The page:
Circle Art Gallery booth at The Armory Show 2016

Why the “African Perspectives” Section Is the Number One Reason to Visit The Armory Show | Artsy | Isaac Kaplan

While crucial, it’s one of many. “I think the idea that there’s an African identity or there’s something African artists are addressing in particular is troublesome,” Danda Jarolmek, director of Circle Art Gallery, told me. “It doesn’t really exist.” The gallery represents artists from Kenya, Tanzania, Uganda, Ethiopia, and Sudan, five distinct countries in East Africa. “In some countries, all the artists have come out of the same art school. In some countries, there are no art schools.”

Ato Malinda at Circle Art Gallery

Why is African art at the Armory Show so friendly and welcoming? | Conceptual Fine Arts | Stefano Pirovano

“There isn’t much infrastructure yet, but the local art community is vibrant and the base of collector is rapidly growing” told Cfa Danda Jaroljmek, director and founder of Circle Art Agency, a Nairobi-based contemporary art gallery that represents artists from across the region – Uganda, Etiopia, Sudan and Tanzania. “Every year we organize an auction – she continues -, it helps to build up the local market and to create our own audience”. Among the main African contemporary art collectors she mentions Sindika Dokolo, but her gallery can count on supportive foreigner collectors too. “They are generally people with business interests in the area” says Jaroljmek.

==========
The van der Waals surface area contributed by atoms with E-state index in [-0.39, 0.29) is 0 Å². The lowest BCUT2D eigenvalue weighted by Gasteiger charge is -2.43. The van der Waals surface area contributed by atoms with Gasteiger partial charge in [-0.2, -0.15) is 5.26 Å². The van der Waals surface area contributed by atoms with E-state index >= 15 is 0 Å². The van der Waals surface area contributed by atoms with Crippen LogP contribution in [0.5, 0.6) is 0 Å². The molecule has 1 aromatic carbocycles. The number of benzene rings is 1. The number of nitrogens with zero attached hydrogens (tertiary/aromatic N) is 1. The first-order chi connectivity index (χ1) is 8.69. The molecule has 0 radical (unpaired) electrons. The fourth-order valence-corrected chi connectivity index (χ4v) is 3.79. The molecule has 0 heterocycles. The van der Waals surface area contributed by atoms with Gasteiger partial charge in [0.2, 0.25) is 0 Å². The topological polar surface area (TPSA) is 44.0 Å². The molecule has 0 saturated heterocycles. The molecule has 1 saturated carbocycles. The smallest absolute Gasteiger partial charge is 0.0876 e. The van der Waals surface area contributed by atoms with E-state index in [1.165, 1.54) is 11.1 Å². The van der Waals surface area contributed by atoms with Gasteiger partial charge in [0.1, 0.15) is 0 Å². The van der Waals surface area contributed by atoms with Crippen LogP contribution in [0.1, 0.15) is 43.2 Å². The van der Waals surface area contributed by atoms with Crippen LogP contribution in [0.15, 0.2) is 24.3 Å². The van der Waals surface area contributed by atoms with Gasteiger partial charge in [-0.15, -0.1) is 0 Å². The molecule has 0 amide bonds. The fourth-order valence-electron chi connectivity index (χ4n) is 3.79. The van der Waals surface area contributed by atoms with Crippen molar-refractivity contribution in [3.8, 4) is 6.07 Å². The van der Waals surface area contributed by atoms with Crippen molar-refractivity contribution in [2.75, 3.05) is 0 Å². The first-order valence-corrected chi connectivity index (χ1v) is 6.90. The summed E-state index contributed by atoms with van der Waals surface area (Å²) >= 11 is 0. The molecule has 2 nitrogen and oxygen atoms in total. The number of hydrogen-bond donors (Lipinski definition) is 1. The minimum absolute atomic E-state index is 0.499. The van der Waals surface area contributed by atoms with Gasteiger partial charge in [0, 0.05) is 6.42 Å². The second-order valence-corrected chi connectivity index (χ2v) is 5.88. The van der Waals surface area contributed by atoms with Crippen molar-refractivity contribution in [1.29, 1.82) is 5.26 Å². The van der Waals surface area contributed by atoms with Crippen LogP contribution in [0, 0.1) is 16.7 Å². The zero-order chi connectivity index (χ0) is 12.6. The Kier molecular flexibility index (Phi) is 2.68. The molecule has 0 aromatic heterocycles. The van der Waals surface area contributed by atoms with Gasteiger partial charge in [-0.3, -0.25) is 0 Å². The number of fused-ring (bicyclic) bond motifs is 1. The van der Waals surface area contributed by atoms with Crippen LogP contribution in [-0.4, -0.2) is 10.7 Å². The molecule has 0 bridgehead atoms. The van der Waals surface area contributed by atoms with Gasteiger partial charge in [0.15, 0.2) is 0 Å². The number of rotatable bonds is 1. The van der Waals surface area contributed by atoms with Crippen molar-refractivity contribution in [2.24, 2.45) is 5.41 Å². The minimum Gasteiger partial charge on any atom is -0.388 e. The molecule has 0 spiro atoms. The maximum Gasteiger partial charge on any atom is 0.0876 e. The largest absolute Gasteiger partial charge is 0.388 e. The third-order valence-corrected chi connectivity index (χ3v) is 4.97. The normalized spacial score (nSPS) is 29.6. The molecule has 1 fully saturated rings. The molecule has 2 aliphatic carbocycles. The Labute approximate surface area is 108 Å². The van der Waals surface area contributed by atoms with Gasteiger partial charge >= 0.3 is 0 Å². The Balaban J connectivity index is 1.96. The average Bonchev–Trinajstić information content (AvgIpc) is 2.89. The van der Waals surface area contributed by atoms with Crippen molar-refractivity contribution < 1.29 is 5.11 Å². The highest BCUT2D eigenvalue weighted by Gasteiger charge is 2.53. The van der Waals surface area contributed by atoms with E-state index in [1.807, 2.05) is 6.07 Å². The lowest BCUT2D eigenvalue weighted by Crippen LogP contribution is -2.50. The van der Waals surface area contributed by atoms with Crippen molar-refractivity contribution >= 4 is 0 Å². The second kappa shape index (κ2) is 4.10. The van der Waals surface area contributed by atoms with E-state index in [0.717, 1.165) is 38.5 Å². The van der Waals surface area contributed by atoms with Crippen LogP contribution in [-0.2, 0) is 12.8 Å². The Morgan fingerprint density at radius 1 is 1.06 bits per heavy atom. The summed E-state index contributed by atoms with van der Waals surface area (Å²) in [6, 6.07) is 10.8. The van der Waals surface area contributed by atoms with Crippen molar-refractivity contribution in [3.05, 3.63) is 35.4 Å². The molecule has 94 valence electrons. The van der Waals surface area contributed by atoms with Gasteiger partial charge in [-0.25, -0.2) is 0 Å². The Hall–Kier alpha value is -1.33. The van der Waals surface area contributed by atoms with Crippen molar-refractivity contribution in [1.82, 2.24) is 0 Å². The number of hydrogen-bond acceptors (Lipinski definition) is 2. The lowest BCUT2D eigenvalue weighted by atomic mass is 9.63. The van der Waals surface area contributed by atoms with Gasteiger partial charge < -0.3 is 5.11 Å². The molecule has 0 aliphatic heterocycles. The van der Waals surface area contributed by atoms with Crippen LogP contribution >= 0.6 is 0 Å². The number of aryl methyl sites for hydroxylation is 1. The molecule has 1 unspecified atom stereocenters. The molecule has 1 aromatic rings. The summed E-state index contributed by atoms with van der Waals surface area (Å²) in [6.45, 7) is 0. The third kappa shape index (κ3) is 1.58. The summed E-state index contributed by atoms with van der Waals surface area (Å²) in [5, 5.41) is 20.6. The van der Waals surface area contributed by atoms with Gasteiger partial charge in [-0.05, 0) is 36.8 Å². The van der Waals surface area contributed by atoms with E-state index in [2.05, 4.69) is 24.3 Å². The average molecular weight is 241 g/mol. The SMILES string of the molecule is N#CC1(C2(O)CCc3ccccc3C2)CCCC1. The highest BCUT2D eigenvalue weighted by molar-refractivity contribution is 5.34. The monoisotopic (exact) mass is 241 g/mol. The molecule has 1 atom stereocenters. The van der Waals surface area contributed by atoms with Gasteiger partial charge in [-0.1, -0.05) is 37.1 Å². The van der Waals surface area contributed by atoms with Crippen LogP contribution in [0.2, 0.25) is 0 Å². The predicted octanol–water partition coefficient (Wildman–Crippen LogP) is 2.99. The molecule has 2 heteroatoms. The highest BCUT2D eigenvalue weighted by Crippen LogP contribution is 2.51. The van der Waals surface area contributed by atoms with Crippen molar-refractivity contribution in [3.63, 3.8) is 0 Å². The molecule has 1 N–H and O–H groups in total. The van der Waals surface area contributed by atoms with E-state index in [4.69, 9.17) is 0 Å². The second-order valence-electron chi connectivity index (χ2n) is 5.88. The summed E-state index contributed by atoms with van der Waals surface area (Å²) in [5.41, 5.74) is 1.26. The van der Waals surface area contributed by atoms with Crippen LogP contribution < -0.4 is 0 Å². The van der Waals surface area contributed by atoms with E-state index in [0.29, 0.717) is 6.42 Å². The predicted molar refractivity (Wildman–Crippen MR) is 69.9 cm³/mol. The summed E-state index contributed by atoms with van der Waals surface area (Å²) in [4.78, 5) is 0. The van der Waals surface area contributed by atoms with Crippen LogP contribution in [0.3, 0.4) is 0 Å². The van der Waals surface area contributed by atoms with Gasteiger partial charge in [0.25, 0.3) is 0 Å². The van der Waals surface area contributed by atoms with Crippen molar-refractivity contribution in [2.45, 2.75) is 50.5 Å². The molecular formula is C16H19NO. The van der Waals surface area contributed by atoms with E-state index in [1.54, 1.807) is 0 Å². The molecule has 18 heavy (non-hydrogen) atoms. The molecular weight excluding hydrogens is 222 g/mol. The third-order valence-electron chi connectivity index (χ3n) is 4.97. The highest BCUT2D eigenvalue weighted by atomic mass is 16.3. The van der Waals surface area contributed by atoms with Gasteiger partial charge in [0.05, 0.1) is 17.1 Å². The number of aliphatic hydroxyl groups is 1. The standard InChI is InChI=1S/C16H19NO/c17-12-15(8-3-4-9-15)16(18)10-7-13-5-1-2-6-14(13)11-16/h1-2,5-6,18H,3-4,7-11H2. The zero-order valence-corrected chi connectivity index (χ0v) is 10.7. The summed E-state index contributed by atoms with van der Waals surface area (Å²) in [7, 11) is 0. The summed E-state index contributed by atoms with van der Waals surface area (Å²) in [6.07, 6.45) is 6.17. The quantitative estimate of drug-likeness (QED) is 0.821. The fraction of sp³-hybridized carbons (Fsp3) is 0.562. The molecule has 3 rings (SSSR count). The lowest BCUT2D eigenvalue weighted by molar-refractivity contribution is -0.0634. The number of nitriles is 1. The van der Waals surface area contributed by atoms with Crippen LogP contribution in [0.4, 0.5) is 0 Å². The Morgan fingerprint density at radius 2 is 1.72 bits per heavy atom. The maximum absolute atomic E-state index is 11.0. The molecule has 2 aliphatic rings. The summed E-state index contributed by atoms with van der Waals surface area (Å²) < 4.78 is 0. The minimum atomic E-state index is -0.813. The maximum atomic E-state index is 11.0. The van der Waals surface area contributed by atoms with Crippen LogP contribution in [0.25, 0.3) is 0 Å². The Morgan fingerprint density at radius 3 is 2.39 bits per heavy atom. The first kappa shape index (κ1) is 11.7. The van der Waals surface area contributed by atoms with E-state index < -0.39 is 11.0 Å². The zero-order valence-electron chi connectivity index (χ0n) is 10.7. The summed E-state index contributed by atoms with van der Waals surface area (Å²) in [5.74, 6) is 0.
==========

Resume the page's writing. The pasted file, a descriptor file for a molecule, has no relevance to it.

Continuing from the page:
Danda Jaroljmek of Circle Art Gallery at The Armory Show 2016

Meet the Dealers: Circle Art Agency Connects Nairobi to New York and Dubai With Cutting-Edge Video Art | Artspace | Karen Rosenberg

It’s a brave move for a dealer making her New York fair debut, in the Armory Showno less, to fill her booth with video art. After all, video demands more time from the already distracted collectors at this mega-fair and is generally a tougher sell. But Nairobi’s Circle Art Agency, in the Armory “Focus” section of galleries from Africa, has a confidence that comes from founder Danda Jaroljmek’s two decades in the world of African art—first with nonprofit organizations such as the Nairobi artists’ studio network Kuona Trust and then as an impresario of pop-up shows and auctions.

Why ‘outstanding’ and ‘affordable’ African art is so hot right now | CNN Style

The scene could easily be set at the dapper auction houses of London or New York. But this is the Circle Art auction in Nairobi, Kenya – East Africa’s only contemporary art auction … Four pieces at this year’s auction sold for more than a million Kenyan shillings ($100,000). That’s double the number of the year before – showing a marked growth potential.

Contemporary art in modern Africa | The Times | Tristan McConnell

Michael Soi is flecked with paint when I meet him at his studio, a high, rough-walled room in a converted warehouse in Nairobi’s industrial area. Stacked against walls and tables are his large acrylic on canvas paintings in flat, bright colours: buxom women with towering Afros, leering men in uniforms and suits, corrupt coppers, fat-cat politicians, pickpockets preying on bus queues … “The contemporary art scene in Kenya is inconceivable without Soi,” says Danda Jaroljmek, a director at Nairobi’s Circle Art Agency, which markets Kenyan art.

International buyers boost the profile of African art | Financial Times | Katrina Manson

“In recent years the international art world has taken a keen interest in Africa as an investment opportunity; emerging financial markets are frequently followed by emerging art markets,” says Fiona Fox at Circle Art Agency, who helped set up the Tate’s Africa committee. Her Kenya-based agency hopes to hold the country’s first art auction later this year with a retrospective of the best Kenyan works from the past 30 years “to create a buzz” and “regulate” prices.